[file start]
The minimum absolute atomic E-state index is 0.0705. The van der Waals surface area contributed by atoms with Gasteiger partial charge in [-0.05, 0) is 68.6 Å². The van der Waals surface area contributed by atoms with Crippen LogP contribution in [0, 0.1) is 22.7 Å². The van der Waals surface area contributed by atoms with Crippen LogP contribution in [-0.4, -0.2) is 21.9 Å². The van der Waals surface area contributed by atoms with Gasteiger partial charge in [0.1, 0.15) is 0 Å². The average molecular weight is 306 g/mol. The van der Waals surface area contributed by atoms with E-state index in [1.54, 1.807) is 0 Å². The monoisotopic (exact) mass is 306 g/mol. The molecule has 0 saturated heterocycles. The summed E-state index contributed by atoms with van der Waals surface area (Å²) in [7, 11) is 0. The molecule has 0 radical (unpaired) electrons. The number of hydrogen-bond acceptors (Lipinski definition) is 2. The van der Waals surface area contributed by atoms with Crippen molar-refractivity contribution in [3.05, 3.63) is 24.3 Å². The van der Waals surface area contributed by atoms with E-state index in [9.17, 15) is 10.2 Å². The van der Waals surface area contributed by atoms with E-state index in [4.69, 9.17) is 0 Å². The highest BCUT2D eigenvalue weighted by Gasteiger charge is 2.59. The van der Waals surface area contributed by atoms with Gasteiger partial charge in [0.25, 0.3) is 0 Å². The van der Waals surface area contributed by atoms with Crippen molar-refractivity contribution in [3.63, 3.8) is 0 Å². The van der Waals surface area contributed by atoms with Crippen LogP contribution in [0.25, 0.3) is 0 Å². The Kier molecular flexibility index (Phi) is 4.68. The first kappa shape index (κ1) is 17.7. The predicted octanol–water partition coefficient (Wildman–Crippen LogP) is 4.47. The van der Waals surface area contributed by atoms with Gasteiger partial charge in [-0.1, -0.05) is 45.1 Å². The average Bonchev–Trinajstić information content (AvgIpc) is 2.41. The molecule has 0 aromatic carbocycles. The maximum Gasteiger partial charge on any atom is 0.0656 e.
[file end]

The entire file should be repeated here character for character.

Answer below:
The minimum absolute atomic E-state index is 0.0705. The van der Waals surface area contributed by atoms with Gasteiger partial charge in [-0.05, 0) is 68.6 Å². The van der Waals surface area contributed by atoms with Crippen LogP contribution in [0, 0.1) is 22.7 Å². The van der Waals surface area contributed by atoms with Crippen LogP contribution in [-0.4, -0.2) is 21.9 Å². The van der Waals surface area contributed by atoms with Gasteiger partial charge in [0.1, 0.15) is 0 Å². The average molecular weight is 306 g/mol. The van der Waals surface area contributed by atoms with E-state index in [1.54, 1.807) is 0 Å². The monoisotopic (exact) mass is 306 g/mol. The molecule has 0 saturated heterocycles. The summed E-state index contributed by atoms with van der Waals surface area (Å²) in [7, 11) is 0. The molecule has 0 radical (unpaired) electrons. The number of hydrogen-bond acceptors (Lipinski definition) is 2. The van der Waals surface area contributed by atoms with Crippen molar-refractivity contribution in [3.05, 3.63) is 24.3 Å². The van der Waals surface area contributed by atoms with E-state index in [9.17, 15) is 10.2 Å². The van der Waals surface area contributed by atoms with E-state index in [4.69, 9.17) is 0 Å². The highest BCUT2D eigenvalue weighted by Gasteiger charge is 2.59. The van der Waals surface area contributed by atoms with Gasteiger partial charge in [0.25, 0.3) is 0 Å². The van der Waals surface area contributed by atoms with Crippen molar-refractivity contribution in [3.63, 3.8) is 0 Å². The van der Waals surface area contributed by atoms with Crippen LogP contribution in [0.25, 0.3) is 0 Å². The Kier molecular flexibility index (Phi) is 4.68. The first kappa shape index (κ1) is 17.7. The predicted octanol–water partition coefficient (Wildman–Crippen LogP) is 4.47. The van der Waals surface area contributed by atoms with Gasteiger partial charge in [-0.1, -0.05) is 45.1 Å². The average Bonchev–Trinajstić information content (AvgIpc) is 2.41. The molecule has 0 aromatic carbocycles. The maximum Gasteiger partial charge on any atom is 0.0656 e.